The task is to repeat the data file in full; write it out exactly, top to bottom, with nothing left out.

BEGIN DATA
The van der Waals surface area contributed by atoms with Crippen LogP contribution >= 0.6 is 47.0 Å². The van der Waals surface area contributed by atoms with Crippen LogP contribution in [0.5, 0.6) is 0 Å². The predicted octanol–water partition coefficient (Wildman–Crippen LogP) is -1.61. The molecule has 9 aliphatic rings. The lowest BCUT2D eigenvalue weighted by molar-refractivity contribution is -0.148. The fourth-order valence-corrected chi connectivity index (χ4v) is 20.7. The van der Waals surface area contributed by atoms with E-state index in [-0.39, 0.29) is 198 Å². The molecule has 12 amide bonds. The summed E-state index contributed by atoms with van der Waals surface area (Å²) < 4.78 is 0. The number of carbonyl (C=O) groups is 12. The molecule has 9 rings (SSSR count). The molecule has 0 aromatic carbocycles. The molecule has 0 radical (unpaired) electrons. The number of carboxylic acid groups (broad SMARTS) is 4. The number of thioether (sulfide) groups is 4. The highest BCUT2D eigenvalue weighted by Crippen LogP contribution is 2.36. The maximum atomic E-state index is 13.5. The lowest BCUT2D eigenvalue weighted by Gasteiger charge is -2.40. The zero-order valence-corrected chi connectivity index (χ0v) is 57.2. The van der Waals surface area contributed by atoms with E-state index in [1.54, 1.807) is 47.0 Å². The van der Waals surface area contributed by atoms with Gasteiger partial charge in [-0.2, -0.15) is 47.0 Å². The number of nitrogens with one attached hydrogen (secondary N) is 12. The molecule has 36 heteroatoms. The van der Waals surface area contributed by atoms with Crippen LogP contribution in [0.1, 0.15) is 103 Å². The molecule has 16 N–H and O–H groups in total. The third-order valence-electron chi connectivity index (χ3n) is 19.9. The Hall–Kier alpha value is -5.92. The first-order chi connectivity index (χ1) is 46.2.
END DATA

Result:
The van der Waals surface area contributed by atoms with Crippen LogP contribution >= 0.6 is 47.0 Å². The van der Waals surface area contributed by atoms with Crippen LogP contribution in [0.5, 0.6) is 0 Å². The predicted octanol–water partition coefficient (Wildman–Crippen LogP) is -1.61. The molecule has 9 aliphatic rings. The lowest BCUT2D eigenvalue weighted by molar-refractivity contribution is -0.148. The fourth-order valence-corrected chi connectivity index (χ4v) is 20.7. The van der Waals surface area contributed by atoms with E-state index in [-0.39, 0.29) is 198 Å². The molecule has 12 amide bonds. The summed E-state index contributed by atoms with van der Waals surface area (Å²) < 4.78 is 0. The number of carbonyl (C=O) groups is 12. The molecule has 9 rings (SSSR count). The molecule has 0 aromatic carbocycles. The molecule has 0 radical (unpaired) electrons. The number of carboxylic acid groups (broad SMARTS) is 4. The number of thioether (sulfide) groups is 4. The highest BCUT2D eigenvalue weighted by Crippen LogP contribution is 2.36. The maximum atomic E-state index is 13.5. The lowest BCUT2D eigenvalue weighted by Gasteiger charge is -2.40. The zero-order valence-corrected chi connectivity index (χ0v) is 57.2. The van der Waals surface area contributed by atoms with E-state index in [1.54, 1.807) is 47.0 Å². The van der Waals surface area contributed by atoms with Gasteiger partial charge in [-0.2, -0.15) is 47.0 Å². The number of nitrogens with one attached hydrogen (secondary N) is 12. The molecule has 36 heteroatoms. The van der Waals surface area contributed by atoms with Crippen LogP contribution in [0.1, 0.15) is 103 Å². The molecule has 16 N–H and O–H groups in total. The third-order valence-electron chi connectivity index (χ3n) is 19.9. The Hall–Kier alpha value is -5.92. The first-order chi connectivity index (χ1) is 46.2.